Jul 22, 2021

Using the Social Security Death Records

The Social Security Administration’s Death Index (SSDI) can be a boon to beginning genealogists. The Social Security number is the most valuable piece of information when seeking a number of other documents. It is essential for ordering paper copies of original death records, obituaries, and more. The SSDI is the first step in obtaining this information.

The Social Security Death Records information has not been updated for several years. However, the majority of genealogists are looking for information about people who passed away several years ago so that lack of current entries is usually not a huge drawback.

If you can only trace your U.S. ancestry back to your grandparents or possibly great-grandparents, the Social Security Administration can help you find where they were born, the names of their parents, and more. The SSDI can be especially helpful for those researching immigrants as the data often shows where the individual was born in “the old country.” Sometimes it will show the exact location of the town or a country that no longer exists, although that is not guaranteed.

The Social Security Administration was created by an act of law in 1935 as part of President Roosevelt’s New Deal program. The act laid out a retirement system for many Americans, although not all. The act also created a new governmental agency to manage the program. The Social Security Administration has since become one of the largest agencies in the U.S. Federal Government.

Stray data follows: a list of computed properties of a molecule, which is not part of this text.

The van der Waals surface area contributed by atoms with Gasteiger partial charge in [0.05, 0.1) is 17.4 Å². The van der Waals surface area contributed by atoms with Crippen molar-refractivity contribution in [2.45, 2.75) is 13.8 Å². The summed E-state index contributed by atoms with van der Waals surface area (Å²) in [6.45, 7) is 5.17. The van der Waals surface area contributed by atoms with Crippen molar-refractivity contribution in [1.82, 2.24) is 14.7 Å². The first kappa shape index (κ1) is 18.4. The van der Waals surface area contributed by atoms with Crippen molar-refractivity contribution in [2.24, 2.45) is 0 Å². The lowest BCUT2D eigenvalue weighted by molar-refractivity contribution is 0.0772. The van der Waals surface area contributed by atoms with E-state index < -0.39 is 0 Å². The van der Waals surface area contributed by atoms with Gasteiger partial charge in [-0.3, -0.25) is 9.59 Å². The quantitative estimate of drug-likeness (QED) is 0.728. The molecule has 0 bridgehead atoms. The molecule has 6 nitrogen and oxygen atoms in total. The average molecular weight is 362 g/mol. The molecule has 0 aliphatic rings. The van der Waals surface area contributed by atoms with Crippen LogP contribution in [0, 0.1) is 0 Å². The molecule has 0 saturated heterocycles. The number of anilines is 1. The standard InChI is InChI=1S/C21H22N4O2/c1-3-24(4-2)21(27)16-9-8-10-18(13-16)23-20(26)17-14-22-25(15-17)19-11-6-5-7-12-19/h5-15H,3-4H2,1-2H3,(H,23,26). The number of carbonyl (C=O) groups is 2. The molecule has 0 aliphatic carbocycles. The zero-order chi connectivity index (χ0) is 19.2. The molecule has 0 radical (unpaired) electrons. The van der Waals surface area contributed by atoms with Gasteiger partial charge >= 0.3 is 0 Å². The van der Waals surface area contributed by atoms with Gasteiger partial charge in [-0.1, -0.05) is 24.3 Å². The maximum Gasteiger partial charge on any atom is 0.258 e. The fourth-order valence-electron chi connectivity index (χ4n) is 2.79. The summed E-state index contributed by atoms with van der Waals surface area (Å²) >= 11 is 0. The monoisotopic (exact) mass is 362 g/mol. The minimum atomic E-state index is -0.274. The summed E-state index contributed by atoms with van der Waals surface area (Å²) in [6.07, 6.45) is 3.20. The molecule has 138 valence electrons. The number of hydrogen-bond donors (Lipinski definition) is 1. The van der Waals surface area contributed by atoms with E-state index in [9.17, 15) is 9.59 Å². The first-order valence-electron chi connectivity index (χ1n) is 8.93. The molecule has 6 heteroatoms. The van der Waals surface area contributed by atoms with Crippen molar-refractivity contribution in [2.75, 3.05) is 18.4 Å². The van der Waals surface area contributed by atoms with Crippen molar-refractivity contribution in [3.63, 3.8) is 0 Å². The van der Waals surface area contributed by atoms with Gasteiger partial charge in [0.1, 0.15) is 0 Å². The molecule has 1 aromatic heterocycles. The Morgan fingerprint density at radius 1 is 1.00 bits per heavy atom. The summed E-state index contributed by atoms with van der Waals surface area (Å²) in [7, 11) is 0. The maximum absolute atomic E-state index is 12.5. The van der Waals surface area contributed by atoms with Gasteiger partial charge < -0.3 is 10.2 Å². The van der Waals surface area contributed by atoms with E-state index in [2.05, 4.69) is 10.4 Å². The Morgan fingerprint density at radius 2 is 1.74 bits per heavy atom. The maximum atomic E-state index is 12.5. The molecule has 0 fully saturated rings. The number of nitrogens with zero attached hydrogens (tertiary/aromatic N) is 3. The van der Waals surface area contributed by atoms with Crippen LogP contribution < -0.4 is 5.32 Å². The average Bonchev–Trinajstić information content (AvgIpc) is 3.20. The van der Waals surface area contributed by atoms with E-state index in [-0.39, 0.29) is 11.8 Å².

The Social Security Administration’s Death Index (SSDI) originally was a database of deceased persons who received Social Security Benefits. The Social Security Administration started computerizing records in 1962. This made it possible to produce an index of people who had Social Security numbers and are deceased. Most death records prior to 1962 were never computerized and therefore do not appear in the SSDI although a few exceptions do exist. Some online Web sites advertise that the data they possess will contain information about deaths “as early as 1937,” but that claim is a bit misleading; 99.9% of the information is for 1962 and later.

Initially, the Social Security Administration only recorded the deaths of individuals who were receiving retirement benefits from the Administration. Those who died before reaching retirement age were not listed. Neither were those who had different retirement systems, such as railroad workers, school teachers, and other municipal, state, and federal employees. In the 1970s the railroad and many other retirement systems were merged into the Social Security system. Deaths of those retirees then started appearing in the SSDI.

In the late 1980s and after, all deaths in the U.S. were reported to the Social Security Administration and recorded in the SSDI. You can find deaths of children and non-retired adults listed for the 1990s and later, but not for earlier years.